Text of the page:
Yoga. The word alone can either send you to your happy place, or send shivers up your spine—depending on your prior experience of the ancient practice. Here in the US, yoga gained widespread popularity several years ago when basically everyone discovered that those who practiced it developed a kind of supernatural radiance/flexibility/strength/calm/eternal-youth/ what-have-you. Of course, the price of that ticket is hours of dedication—which can be physically strenuous, and because of yoga’s focus on relaxation and calm, can try those of us with that Western “go, go, go” mentality. But anyone who’s put his or her time in can tell you that the benefits are numerous and well worth the effort. And the level of physical rigor is really up to you. Yoga classes generally consist of between 60 and 90 minutes of simple but challenging physical postures and movements, coupled with breathing techniques that benefit the body and mind.
One local yoga practitioner (“guru” would be almost too apt a term), Anjali Sunita, of Baltimore Yoga Village, shared with us her personal history with yoga, and what makes Baltimore Yoga Village so special. In her words, it’s “the community feel that just cannot be faked. Teachers at Baltimore Yoga Village not only create classes that work out the body, address aches and pains, and some that even become gateways to meditation practice, but perhaps most importantly, they are dedicated to creating community connection. I think that is an underlying need in group classes that perhaps people do not even realize when they come and pull out a mat and drag it to the far corner of the room.”
And we’re here to witness. Walking into BYV, the feeling is truly welcoming and instantly relaxing. The feeling is not that of walking into a gym or health club, but rather, of walking into a sort of sanctuary—a place where you and your neighbors can come to sink deeper into a meaningful practice, and forget the cares of the outside world.
The story of BYV’s founding is a long (and inspiring) one. When asked how she began on her path of studying yoga, Sunita starts at the beginning: “I had a courtship with yoga in my teens,” she says. “As a biracial woman of Indian descent, in part the initial appeal was to look deeper into my heritage. It was a time in my life when I was looking for a sense of belonging and rootedness and feeling isolated in my experiences. I didn’t realize it at the time, but I was already learning yoga through theater, with a teacher who was inspirational to me. He saw me as a young struggling teen, frequently depressed, and gave me not only challenging theater roles…as a means to confront my own emotions dead-on and see greater struggles in humanity, but also gave me readings of Western existential philosophers whose writing was based in the Upanishads, Indian teachings where we first begin to encounter yoga in text.”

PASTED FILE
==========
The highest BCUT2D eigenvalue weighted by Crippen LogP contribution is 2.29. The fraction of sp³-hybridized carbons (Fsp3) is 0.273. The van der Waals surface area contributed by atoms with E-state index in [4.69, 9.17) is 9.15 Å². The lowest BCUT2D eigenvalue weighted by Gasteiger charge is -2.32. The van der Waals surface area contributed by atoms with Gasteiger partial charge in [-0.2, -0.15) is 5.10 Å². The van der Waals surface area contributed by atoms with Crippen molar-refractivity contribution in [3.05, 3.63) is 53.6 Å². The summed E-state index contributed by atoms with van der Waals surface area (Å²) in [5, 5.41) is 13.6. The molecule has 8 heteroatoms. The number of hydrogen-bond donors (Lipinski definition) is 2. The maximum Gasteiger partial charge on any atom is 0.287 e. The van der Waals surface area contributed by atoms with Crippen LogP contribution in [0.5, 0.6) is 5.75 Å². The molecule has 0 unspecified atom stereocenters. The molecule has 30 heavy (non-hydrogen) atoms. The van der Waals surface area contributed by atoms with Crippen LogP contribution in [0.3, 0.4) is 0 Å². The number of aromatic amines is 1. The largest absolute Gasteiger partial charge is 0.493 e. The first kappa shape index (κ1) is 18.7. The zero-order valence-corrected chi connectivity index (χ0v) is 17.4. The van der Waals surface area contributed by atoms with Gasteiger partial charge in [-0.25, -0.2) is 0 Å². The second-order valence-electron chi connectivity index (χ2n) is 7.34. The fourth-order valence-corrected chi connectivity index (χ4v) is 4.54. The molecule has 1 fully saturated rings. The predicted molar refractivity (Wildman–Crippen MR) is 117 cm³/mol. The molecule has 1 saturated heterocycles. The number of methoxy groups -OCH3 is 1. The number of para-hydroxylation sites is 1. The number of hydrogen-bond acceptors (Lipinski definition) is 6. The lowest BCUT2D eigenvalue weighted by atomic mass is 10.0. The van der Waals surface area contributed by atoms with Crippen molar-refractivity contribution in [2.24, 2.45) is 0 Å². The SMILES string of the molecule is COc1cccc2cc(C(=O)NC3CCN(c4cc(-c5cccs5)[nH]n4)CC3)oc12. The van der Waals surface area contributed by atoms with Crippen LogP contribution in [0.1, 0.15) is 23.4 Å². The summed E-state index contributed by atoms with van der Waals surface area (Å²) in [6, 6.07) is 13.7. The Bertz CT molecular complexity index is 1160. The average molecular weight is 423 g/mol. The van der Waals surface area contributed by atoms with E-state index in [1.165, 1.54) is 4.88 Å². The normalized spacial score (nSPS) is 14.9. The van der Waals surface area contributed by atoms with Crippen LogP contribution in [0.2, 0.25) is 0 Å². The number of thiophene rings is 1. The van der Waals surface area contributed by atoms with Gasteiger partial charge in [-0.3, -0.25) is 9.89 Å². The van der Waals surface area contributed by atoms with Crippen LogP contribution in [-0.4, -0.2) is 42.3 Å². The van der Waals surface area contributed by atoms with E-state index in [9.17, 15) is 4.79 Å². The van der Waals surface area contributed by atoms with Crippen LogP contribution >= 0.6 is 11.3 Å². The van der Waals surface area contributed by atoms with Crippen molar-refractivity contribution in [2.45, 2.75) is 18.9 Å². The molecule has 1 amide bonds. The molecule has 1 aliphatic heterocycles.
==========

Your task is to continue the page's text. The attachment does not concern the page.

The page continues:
While studying at Oberlin College, Sunita began to learn yoga postures from her roommate, which spurred her to seek out college professor Hasu Patel, (who remains a force in Sunita’s life to this day) to study singing, Hindustani music, and also pranayama breathing techniques as they related to singing and meditation on the chakras. Even today, Sunita says, “this music is my medicine and I love to share it at the beginning and end of yoga classes and to teach those in yoga teacher training about the power of sound and breath. This was my initial romance with yoga, though not so much about the classical postures, my entrance into this art and science was through some of the deeper means like philosophy, breath, and meditation.”
After college, Sunita spent time in India, visiting her grandmother and studying in an ashram. There, she fully developed her yoga practice — and her ability to teach yoga’s physical poses and breathing techniques, which form the basis of almost all yoga classes. After spending much time in India, she returned to Baltimore and began teaching yoga as a way to share the peace and healing she’d found through deepening her practice in India. After all, she’d seen yoga’s amazing influence on her own life– curing her of eczema, and helping her lay to rest a recurring listless loneliness she’d experienced throughout her youth. If yoga had worked such wonders for herself, why not share that with others?